Former CIA Official on Iraq Intelligence and Monday Morning Quarterbacks

June 5, 2003

Interview
To help readers better understand the nuances of foreign policy, CFR staff writers and Consulting Editor Bernard Gwertzman conduct in-depth interviews with a wide range of international experts, as well as newsmakers.

Judith Yaphe, who served 20 years as the senior analyst on Middle Eastern and Persian Gulf issues in the Office of Near Eastern and South Asian Analysis for the Central Intelligence Agency, and was the CIA’s chief political officer for Iraq, discusses the problems of supplying intelligence information for policymakers who may, or may not, agree with the CIA conclusions.

Currently director of the Middle East Project at the National Defense University in Washington, D.C., Yaphe says, “Intelligence, in many ways, is like reading the Bible. You find what you want to support almost any argument.”

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Yaphe was interviewed by Bernard Gwertzman, consulting editor for cfr.org, on June 4, 2003.

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Much has been made of the fact that, in the lead-up to the American decision to go into the Iraq war, the Bush administration claimed Iraq had a dangerous weapons program and that Baghdad might give weapons of mass destruction to al-Qaeda. How do such seemingly inaccurate assertions emanate from the intelligence community?

An intelligence agency in general receives all sorts of reporting. The kind of intelligence that you’re referring to would probably come primarily from what they call “humint,” which is a human source telling you something, and from “sigint,” which is acquiring information through technical means [like wiretaps]. The problem is determining how accurate such reports are.

How do you do that?

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If you are an analyst, you ask: Why is the person telling me or saying what he or she is saying? What’s the motive? What positions does he or she represent? What’s to gain out of it? What’s the goal? Can I trust what I hear or am I being led to believe something that just isn’t true? A professional would look at these things, this information, and should be able to balance, to weigh, to judge their veracity against other sources and against the analyst’s own instincts.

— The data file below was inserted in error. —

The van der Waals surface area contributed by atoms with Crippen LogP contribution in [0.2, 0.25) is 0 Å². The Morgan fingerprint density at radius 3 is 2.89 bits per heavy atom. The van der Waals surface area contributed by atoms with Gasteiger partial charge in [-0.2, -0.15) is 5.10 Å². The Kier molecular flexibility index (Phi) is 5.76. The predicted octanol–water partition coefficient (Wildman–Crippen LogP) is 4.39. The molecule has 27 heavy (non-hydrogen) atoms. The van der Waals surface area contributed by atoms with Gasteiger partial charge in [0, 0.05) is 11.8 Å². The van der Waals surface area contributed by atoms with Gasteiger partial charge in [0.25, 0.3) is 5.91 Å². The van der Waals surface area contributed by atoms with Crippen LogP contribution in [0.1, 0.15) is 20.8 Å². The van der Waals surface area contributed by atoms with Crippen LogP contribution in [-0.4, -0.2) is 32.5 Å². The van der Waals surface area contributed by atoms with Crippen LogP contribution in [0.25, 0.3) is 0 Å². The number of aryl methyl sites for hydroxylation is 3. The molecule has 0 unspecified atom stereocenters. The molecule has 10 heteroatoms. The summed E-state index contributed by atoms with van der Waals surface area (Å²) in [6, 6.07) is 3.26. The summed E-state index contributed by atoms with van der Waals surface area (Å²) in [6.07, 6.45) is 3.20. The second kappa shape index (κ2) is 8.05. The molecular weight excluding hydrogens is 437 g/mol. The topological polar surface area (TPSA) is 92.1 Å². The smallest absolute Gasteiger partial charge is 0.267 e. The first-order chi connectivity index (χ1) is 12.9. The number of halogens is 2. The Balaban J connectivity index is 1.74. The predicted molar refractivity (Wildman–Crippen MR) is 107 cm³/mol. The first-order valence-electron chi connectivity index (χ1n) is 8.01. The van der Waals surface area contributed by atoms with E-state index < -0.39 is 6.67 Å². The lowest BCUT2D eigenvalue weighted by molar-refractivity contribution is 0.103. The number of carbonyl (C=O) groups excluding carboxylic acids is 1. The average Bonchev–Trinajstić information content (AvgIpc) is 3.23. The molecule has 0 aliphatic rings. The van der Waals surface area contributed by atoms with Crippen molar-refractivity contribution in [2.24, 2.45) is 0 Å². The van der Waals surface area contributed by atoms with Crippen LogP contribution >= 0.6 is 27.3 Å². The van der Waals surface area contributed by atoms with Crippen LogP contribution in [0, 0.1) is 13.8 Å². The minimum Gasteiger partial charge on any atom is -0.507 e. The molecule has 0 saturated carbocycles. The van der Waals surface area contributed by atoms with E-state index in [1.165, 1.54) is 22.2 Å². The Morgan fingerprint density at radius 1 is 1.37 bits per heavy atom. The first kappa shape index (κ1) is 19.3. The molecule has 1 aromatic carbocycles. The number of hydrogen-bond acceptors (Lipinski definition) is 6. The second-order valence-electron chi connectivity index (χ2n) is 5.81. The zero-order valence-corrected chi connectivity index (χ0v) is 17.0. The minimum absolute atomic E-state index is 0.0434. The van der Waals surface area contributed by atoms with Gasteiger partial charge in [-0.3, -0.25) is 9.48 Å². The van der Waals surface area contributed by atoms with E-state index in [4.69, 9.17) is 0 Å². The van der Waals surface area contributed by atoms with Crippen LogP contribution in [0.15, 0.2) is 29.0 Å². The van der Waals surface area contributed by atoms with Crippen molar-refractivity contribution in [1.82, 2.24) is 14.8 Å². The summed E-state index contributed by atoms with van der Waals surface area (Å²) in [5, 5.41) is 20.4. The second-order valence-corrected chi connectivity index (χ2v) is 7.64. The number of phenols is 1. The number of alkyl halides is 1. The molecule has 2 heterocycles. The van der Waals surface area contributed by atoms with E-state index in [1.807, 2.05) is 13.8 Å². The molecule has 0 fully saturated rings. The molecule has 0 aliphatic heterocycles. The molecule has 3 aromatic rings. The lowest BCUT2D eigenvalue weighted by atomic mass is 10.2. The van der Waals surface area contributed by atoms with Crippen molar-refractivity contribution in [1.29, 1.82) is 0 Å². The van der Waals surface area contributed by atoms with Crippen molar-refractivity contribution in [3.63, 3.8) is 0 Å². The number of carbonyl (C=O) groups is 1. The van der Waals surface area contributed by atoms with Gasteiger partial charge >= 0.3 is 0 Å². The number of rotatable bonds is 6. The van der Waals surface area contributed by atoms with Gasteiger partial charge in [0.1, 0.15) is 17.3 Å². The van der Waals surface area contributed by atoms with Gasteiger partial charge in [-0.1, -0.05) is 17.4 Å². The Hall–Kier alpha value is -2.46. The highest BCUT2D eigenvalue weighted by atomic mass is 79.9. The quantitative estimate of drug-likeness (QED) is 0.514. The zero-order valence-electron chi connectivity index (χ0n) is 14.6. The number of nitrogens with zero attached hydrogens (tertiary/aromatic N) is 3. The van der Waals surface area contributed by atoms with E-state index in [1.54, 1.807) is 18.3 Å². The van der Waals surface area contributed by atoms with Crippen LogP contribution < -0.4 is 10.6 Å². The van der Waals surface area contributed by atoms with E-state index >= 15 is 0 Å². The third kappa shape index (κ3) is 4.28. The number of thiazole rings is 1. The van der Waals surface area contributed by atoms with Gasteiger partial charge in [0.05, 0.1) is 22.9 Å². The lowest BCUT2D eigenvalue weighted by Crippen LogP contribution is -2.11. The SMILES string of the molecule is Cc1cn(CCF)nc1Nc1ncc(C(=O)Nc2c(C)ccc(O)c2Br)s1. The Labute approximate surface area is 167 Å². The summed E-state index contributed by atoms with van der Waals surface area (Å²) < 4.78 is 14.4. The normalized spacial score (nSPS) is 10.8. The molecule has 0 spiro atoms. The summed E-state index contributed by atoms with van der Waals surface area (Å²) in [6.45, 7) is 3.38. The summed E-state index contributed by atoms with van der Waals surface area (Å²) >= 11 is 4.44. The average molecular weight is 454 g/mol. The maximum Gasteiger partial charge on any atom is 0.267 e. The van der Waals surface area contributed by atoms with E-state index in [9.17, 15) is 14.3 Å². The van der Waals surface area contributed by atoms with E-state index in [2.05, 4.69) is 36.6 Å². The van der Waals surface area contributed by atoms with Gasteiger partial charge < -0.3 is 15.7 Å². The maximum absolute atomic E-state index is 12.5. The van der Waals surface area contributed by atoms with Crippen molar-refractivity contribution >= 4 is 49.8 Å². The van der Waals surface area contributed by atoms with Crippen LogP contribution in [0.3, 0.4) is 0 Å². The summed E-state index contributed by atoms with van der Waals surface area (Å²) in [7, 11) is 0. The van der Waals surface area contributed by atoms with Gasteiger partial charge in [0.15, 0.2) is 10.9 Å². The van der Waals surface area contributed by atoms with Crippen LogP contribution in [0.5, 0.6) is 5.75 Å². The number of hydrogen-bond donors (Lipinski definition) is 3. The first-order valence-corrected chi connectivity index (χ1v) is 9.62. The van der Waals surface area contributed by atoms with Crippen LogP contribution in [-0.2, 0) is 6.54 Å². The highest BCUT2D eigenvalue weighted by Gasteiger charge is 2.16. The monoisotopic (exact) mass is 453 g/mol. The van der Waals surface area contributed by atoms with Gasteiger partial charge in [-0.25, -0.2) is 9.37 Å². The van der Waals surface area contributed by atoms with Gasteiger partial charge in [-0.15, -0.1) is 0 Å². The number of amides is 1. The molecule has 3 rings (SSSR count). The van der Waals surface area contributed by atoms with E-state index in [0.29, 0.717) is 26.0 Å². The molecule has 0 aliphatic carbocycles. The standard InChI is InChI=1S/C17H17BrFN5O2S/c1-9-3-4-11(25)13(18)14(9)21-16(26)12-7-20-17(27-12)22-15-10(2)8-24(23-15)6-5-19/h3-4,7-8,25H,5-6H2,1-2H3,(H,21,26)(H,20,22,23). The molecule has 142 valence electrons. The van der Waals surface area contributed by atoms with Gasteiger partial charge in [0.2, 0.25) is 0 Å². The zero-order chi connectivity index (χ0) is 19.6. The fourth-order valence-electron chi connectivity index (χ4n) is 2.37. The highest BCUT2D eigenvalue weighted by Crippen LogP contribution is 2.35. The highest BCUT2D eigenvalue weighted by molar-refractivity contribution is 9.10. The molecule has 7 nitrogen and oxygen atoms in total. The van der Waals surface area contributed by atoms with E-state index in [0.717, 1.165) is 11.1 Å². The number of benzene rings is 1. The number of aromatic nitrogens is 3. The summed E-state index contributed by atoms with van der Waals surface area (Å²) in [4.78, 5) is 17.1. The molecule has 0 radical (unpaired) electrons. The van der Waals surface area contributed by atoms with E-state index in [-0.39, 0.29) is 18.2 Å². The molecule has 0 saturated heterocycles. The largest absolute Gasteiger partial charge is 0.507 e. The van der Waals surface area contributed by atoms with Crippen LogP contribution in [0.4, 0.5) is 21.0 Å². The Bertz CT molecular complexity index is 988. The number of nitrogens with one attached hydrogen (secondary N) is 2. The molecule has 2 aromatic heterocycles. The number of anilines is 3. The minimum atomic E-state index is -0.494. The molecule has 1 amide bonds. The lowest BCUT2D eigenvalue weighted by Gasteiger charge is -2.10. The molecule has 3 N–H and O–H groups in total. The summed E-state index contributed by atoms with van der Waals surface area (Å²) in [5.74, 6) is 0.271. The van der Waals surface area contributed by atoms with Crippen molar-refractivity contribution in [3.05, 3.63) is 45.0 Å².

If you’ve got experience in covering a country, a leader, a group, or a region for a long time, as many people have on Iraq, you should be able to say, “This doesn’t taste right, this doesn’t sound right, read right” for a number of reasons that [cause you to make] that judgment call. In assessing intelligence, for example, from the [Iraqi] opposition groups, you have to say: “What is their access? Why are they telling us this? What do they want from us? What kind of action or reaction are they trying to frame?” What’s important in all of that would be an ability to verify. One source telling you something is insufficient. It’s crucial, if you can, to get a second source, or even [compare what you are hearing with] what makes sense to you, what fits your sense of history.

Here’s where we get into a more subjective area, but if it doesn’t taste right, if it doesn’t seem to fit in the context of what you understand, then you have to question it. I make this point because I think if you bring in people to look at past intelligence, you can find what you want. Intelligence in many ways is like reading the Bible. You find what you want to support almost any argument.

Certainly, the intelligence was distilled for Secretary of State Colin Powell, who went before the U.N. Security Council with a rather strong, lengthy statement saying that Iraq in fact had arsenals of chemical and biological weapons.

First of all, when an intelligence report is written, whether it is an estimate or a write-up of “we’ve received the following information,” an intelligence officer will always try to categorize the level of reliability that information is assessed to have: Does it come from a source with reliable access or not? My experience over more than 20 years is that [in most cases], once that paper or that information goes into the hands of “consumers”--policymakers— they don’t read those warnings. It’s like the label on your drug prescription— “you should not take this if…”--how many people read those inserts?